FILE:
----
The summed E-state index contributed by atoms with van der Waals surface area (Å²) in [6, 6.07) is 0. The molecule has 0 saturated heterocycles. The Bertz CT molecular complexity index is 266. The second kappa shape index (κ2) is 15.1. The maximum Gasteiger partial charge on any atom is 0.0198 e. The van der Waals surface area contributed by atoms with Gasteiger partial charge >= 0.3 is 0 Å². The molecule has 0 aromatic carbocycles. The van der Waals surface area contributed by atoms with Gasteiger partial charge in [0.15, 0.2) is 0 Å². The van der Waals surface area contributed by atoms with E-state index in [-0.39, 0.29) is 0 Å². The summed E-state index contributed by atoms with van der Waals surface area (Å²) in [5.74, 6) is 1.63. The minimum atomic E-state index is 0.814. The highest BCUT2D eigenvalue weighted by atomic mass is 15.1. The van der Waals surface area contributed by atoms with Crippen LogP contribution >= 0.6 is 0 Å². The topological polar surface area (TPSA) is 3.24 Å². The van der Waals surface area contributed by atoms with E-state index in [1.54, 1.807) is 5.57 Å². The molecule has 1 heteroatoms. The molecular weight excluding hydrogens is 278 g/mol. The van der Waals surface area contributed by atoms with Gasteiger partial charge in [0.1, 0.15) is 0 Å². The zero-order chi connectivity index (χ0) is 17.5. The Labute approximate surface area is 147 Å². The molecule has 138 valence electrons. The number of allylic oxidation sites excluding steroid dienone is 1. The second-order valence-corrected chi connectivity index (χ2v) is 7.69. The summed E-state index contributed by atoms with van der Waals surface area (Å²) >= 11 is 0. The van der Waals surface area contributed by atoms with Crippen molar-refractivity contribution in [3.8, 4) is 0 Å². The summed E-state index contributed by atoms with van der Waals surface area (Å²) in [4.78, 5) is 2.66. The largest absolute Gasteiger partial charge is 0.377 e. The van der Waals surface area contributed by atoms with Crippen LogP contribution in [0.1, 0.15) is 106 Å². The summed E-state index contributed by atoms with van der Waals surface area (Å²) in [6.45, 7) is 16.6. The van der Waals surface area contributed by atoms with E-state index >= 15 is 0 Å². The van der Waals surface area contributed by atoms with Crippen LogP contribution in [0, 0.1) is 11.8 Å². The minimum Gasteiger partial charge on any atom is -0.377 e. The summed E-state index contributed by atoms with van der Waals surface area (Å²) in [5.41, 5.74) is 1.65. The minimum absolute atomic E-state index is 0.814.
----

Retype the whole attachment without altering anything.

The summed E-state index contributed by atoms with van der Waals surface area (Å²) in [6, 6.07) is 0. The molecule has 0 saturated heterocycles. The Bertz CT molecular complexity index is 266. The second kappa shape index (κ2) is 15.1. The maximum Gasteiger partial charge on any atom is 0.0198 e. The van der Waals surface area contributed by atoms with Gasteiger partial charge >= 0.3 is 0 Å². The molecule has 0 aromatic carbocycles. The van der Waals surface area contributed by atoms with Gasteiger partial charge in [0.15, 0.2) is 0 Å². The van der Waals surface area contributed by atoms with E-state index in [-0.39, 0.29) is 0 Å². The summed E-state index contributed by atoms with van der Waals surface area (Å²) in [5.74, 6) is 1.63. The minimum atomic E-state index is 0.814. The highest BCUT2D eigenvalue weighted by atomic mass is 15.1. The van der Waals surface area contributed by atoms with Crippen LogP contribution >= 0.6 is 0 Å². The topological polar surface area (TPSA) is 3.24 Å². The van der Waals surface area contributed by atoms with E-state index in [1.54, 1.807) is 5.57 Å². The molecule has 1 heteroatoms. The molecular weight excluding hydrogens is 278 g/mol. The van der Waals surface area contributed by atoms with Gasteiger partial charge in [0.1, 0.15) is 0 Å². The zero-order chi connectivity index (χ0) is 17.5. The Labute approximate surface area is 147 Å². The molecule has 138 valence electrons. The number of allylic oxidation sites excluding steroid dienone is 1. The second-order valence-corrected chi connectivity index (χ2v) is 7.69. The summed E-state index contributed by atoms with van der Waals surface area (Å²) >= 11 is 0. The van der Waals surface area contributed by atoms with Crippen molar-refractivity contribution in [3.8, 4) is 0 Å². The summed E-state index contributed by atoms with van der Waals surface area (Å²) in [4.78, 5) is 2.66. The largest absolute Gasteiger partial charge is 0.377 e. The van der Waals surface area contributed by atoms with Crippen LogP contribution in [0.1, 0.15) is 106 Å². The summed E-state index contributed by atoms with van der Waals surface area (Å²) in [6.45, 7) is 16.6. The van der Waals surface area contributed by atoms with E-state index >= 15 is 0 Å². The van der Waals surface area contributed by atoms with Crippen LogP contribution in [0, 0.1) is 11.8 Å². The minimum Gasteiger partial charge on any atom is -0.377 e. The summed E-state index contributed by atoms with van der Waals surface area (Å²) in [5.41, 5.74) is 1.65. The minimum absolute atomic E-state index is 0.814.